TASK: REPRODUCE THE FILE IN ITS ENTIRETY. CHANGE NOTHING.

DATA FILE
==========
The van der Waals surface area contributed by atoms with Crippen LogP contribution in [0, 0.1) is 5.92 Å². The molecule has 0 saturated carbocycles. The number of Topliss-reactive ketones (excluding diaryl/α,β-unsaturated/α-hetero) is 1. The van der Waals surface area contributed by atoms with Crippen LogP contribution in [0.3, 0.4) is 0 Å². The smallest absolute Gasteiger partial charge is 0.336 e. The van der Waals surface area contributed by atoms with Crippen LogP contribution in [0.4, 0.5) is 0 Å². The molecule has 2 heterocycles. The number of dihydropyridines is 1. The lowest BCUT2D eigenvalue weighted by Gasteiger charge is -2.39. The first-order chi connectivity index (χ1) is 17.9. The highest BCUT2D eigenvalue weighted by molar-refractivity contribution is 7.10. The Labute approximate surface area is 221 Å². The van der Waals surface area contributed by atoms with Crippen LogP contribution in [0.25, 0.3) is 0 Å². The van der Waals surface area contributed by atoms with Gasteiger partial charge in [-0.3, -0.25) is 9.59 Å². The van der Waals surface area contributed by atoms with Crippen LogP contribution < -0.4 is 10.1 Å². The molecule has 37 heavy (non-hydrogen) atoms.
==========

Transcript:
The van der Waals surface area contributed by atoms with Crippen LogP contribution in [0, 0.1) is 5.92 Å². The molecule has 0 saturated carbocycles. The number of Topliss-reactive ketones (excluding diaryl/α,β-unsaturated/α-hetero) is 1. The van der Waals surface area contributed by atoms with Crippen LogP contribution in [0.3, 0.4) is 0 Å². The smallest absolute Gasteiger partial charge is 0.336 e. The van der Waals surface area contributed by atoms with Crippen LogP contribution in [0.4, 0.5) is 0 Å². The molecule has 2 heterocycles. The number of dihydropyridines is 1. The lowest BCUT2D eigenvalue weighted by Gasteiger charge is -2.39. The first-order chi connectivity index (χ1) is 17.9. The highest BCUT2D eigenvalue weighted by molar-refractivity contribution is 7.10. The Labute approximate surface area is 221 Å². The van der Waals surface area contributed by atoms with Crippen LogP contribution in [0.25, 0.3) is 0 Å². The van der Waals surface area contributed by atoms with Gasteiger partial charge in [-0.3, -0.25) is 9.59 Å². The van der Waals surface area contributed by atoms with Crippen LogP contribution < -0.4 is 10.1 Å². The molecule has 37 heavy (non-hydrogen) atoms.